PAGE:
Still, Arab leaders stuck with their plan of concentrating on the positives and interpreting the speech as they wanted it to be perceived. Arafat and his Arab colleagues said they didn’t think “leadership change” meant replacing Arafat, even as much of the American and Israeli press was declaring the end of his era. And the focus of the official Arab reaction was on the aspects of the speech that are positive from the Arab point of view.
But privately, Palestinian and other Arab diplomats have expressed genuine concern, puzzlement and confusion about the aims of the speech in particular, and about American policy toward the Middle East in general.
Originally, the speech was intended as a prelude to a U.S.-sponsored peace conference that would be held this summer; it was supposed to define the American position on the parameters of a final settlement. But the speech included no mention of a conference, and there were no new details of the kind of final settlement the United States would back.
So what did the president hope to achieve with this speech?
It contained no framework for renewing negotiations, and no specific peace plan. It empowered Secretary of State Colin Powell to develop a comprehensive peace proposal, but the focus of such a plan seemed to be largely on Palestinian reform. Although the idea of reform resonates among Palestinians, many of whom have been critical of the Palestinian Authority, most see the end to occupation and the miserable conditions of their lives under occupation as a higher priority than reform.
They also fear that the issue of reform will be used as an excuse to block progress toward ending the occupation. Already the speech’s focus on Arafat and the Palestinian Authority seems to mask the increasing reality that Israeli occupation of the West Bank is now more pervasive and dominant than at any time since the establishment of the Palestinian Authority in the mid-’90s.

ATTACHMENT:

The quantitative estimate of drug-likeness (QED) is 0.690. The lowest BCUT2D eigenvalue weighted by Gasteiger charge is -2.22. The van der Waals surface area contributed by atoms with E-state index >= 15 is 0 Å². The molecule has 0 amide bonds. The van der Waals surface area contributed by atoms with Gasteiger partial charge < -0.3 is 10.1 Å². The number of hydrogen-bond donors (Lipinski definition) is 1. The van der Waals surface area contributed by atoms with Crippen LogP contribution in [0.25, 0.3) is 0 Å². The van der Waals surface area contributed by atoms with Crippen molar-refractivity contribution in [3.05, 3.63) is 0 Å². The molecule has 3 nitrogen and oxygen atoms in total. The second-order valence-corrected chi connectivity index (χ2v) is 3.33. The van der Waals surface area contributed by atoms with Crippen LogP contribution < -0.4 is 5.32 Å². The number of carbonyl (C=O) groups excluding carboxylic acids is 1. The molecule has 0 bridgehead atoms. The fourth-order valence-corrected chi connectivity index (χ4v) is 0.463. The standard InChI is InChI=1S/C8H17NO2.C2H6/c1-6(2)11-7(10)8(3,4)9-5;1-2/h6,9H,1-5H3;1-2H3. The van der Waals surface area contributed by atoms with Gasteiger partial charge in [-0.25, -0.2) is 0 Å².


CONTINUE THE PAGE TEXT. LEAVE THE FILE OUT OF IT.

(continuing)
For now, U.S. leaders’ requirement for Palestinian reform seems to justify, in their minds, the postponement of a detailed peace plan. But if Bush’s intent was simply to accelerate Arafat’s demise, it is hard to see how the speech will accomplish the task.
Even if Arafat’s popularity is at a low point, we should have no illusions about our own president’s standing among regular people in the region. In a head-to-head competition, it is clear who the winner would be. Above all, the public in the region may want change, but when that change is demanded from the outside, it is rejected, especially when the intentions of outside powers are not trusted. Defying America becomes a more dominant force than replacing Arafat.
Arafat himself has announced plans for Palestinian presidential and legislative elections in January. Although Palestinians have reservations about his leadership, there is no one who is more popular. More important, elections are ultimately about organizations. His political party, Fatah, will field only one candidate, and he is likely to be that candidate. Opposition parties are weaker, and most of them are more militant. Some may not participate in the elections.
Given all of that, the Bush administration may well be underestimating Arafat’s chances for re-election. If he is democratically re-elected, will the Palestinians have met Bush’s pre-condition of “leadership change?” If not, will we oppose the outcome of a democratic election?
In the meantime, Sharon will continue to interpret the American position as a green light to proceed with his increasing control of the West Bank, chipping away at Arafat’s functional authority. In the president’s speech Sharon will find the justifications he needs: the right of “self-defense” and the absence of real reform on the Palestinian side.
In the end, mere spin will not be enough to address the pressing pain in the Middle East. Anger with the United States in the Arab world remains as the suffering in the West Bank and Gaza Strip and in Israel continues. More important, public scorn of U.S.-friendly governments in the region has increased significantly over the past several months as the public helplessly watched so much bloodshed on their television screens and became disgusted with their leaders’ inability to stop it.
The spin game may help these leaders’ images in America, but it is unlikely to help America’s image in the Middle East.